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Record number of credit union-bank deals expected in 2022


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Record number of credit union-bank deals expected in 2022

2022 is shaping up to be another record-breaking year for credit union acquisitions of banks.

The total assets of banks sold to credit unions reached a high of $5.89 billion in 2021, up from $3.93 billion in 2019, while the deal count of 13 fell just short of the all-time high of 14 in 2019. Charles McQueen, president and CEO of McQueen Financial Advisors, said he expects between 15 and 20 such deals this year.

Michael Bell, partner and co-leader of the financial institutions practice group at law firm Honigman LLP who has worked on more than 40 credit union acquisitions of banks, said in an interview that he expects at least 20 announcements in 2022.

"I see this year most likely being the most we've ever had," Bell said. "I'm in the middle of an exceptional amount of transactions."

The rise in credit unions' bank acquisitions has overcome longstanding opposition by banking industry groups, which argue that credit unions, facing fewer regulations than banks, have unfair advantages as buyers. Opponents of the deals have gained traction with some state regulators, with Colorado and Iowa barring state-chartered banks from selling to credit unions and officials in Tennessee and Nebraska raising objections.

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State skirmishes

Notable 2021 credit union-bank transactions included VyStar CU striking the largest such deal yet with Heritage Southeast Bancorp. Inc., and GreenState CU announcing two bank purchases at once for a total of three during the year.

The majority of such deals have been concentrated in the Midwest and Southeast, with Florida leading the way with 12 announcements in the state since 2015, and Illinois coming in second with seven announcements since 2015. Advisers expect activity to remain concentrated in the Midwest and Southeast, but McQueen said he is working on transactions in the Western part of the country in states where no credit union-bank deals have been announced.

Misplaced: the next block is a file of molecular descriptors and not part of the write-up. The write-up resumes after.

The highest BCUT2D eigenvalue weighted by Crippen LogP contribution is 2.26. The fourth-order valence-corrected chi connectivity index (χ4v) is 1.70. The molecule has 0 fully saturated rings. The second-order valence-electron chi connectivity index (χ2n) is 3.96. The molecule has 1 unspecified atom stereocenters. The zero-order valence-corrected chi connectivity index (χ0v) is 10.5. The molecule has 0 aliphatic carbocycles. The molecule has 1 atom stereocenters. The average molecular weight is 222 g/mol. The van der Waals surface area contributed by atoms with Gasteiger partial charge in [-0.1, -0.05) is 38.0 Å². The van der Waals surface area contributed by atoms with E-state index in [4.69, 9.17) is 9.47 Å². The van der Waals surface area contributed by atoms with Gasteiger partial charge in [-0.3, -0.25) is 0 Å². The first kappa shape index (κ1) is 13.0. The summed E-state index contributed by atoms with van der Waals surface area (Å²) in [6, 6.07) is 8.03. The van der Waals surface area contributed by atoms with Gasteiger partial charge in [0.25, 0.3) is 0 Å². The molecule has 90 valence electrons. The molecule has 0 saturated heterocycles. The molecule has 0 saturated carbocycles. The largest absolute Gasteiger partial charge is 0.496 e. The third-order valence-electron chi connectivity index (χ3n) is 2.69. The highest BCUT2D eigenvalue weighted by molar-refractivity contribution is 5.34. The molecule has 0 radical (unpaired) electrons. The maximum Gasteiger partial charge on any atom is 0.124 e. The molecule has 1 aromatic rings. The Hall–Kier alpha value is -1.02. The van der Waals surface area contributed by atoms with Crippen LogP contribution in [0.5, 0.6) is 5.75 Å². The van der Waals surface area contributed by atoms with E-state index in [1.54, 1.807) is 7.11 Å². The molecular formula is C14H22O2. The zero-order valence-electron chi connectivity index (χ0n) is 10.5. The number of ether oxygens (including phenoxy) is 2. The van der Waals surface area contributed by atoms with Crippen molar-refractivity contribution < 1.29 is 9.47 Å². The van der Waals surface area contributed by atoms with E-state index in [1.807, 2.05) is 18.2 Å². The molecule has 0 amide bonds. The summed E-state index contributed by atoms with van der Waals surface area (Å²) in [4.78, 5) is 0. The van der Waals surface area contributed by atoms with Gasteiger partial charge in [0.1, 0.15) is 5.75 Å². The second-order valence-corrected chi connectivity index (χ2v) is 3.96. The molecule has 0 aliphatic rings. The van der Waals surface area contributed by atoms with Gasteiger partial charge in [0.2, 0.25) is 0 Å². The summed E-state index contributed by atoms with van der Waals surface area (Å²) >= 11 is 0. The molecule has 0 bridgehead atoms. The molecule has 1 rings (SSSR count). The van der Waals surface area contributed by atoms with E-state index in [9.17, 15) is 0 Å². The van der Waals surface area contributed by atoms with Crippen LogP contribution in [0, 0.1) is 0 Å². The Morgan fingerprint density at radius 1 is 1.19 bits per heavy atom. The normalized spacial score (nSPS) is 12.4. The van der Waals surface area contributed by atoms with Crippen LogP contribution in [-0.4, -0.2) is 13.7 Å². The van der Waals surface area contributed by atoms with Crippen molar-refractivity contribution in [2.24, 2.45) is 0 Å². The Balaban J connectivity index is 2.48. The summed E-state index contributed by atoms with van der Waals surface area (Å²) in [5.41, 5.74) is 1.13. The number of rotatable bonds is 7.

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Nebraska and Tennessee both had bank deal announcements involving credit union buyers for the first time ever in 2021, and both transactions have come under fire.

The Nebraska Department of Banking and Finance denied Premier Bank's proposed sale to GreenState CU. Premier Bank is appealing the decision and GreenState CU expects the transaction to go through, the credit union wrote in a statement to S&P Global Market Intelligence.

In Tennessee, a judge passed a temporary injunction to block Orion FCU's proposed purchase of Financial Federal Bank following a request from Greg Gonzales, commissioner of the Tennessee Department of Financial Institutions. A hearing is set to be held regarding the matter.

"We commend the court's decision to prevent this from being forced through quickly without serious deliberations," Tennessee Bankers Association President and CEO Colin Barrett wrote in an email. Orion FCU declined to comment, citing the pending litigation.

Speed bumps

Neither Bell nor McQueen believes Nebraska and Tennessee will follow Colorado and Iowa in banning credit union bank acquisitions.

"I believe you will see the setbacks, actually perhaps be only speed bumps and ultimately be resolved in favor of the selling bank and the credit union," Bell said of the pending deals in Nebraska and Tennessee.

Further, neither adviser believes the states' regulatory pushback will dampen credit unions' interest in bank M&A. As credit unions look to scale and enter new markets, they will continue to opt for acquisitions — either of banks or of other credit unions — instead of de novo expansions, McQueen said.

The impact of states potentially barring these types of transactions could cause unintended effects, such as forcing credit unions to expand beyond their home-state borders, Bell said.

"You saw the thing happen in Iowa, and what happened? GreenState continued on the path, but they're buying banks in Illinois now, and trying to in Nebraska," Bell said. "So these local political rulings have an effect in many ways."

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Secondary capital component

A final rule from the National Credit Union Administration expanding the number of credit unions that can access secondary capital came into effect on Jan. 1 and could also help drive more bank acquisitions in 2022, McQueen said.

The adviser said he has seen an increase in credit unions considering taking on subordinated debt so they have cash on hand when they find a bank or other entity they want to buy.

"The secondary capital thing is a bit of a game changer," he said. "That's going to be really interesting for this landscape."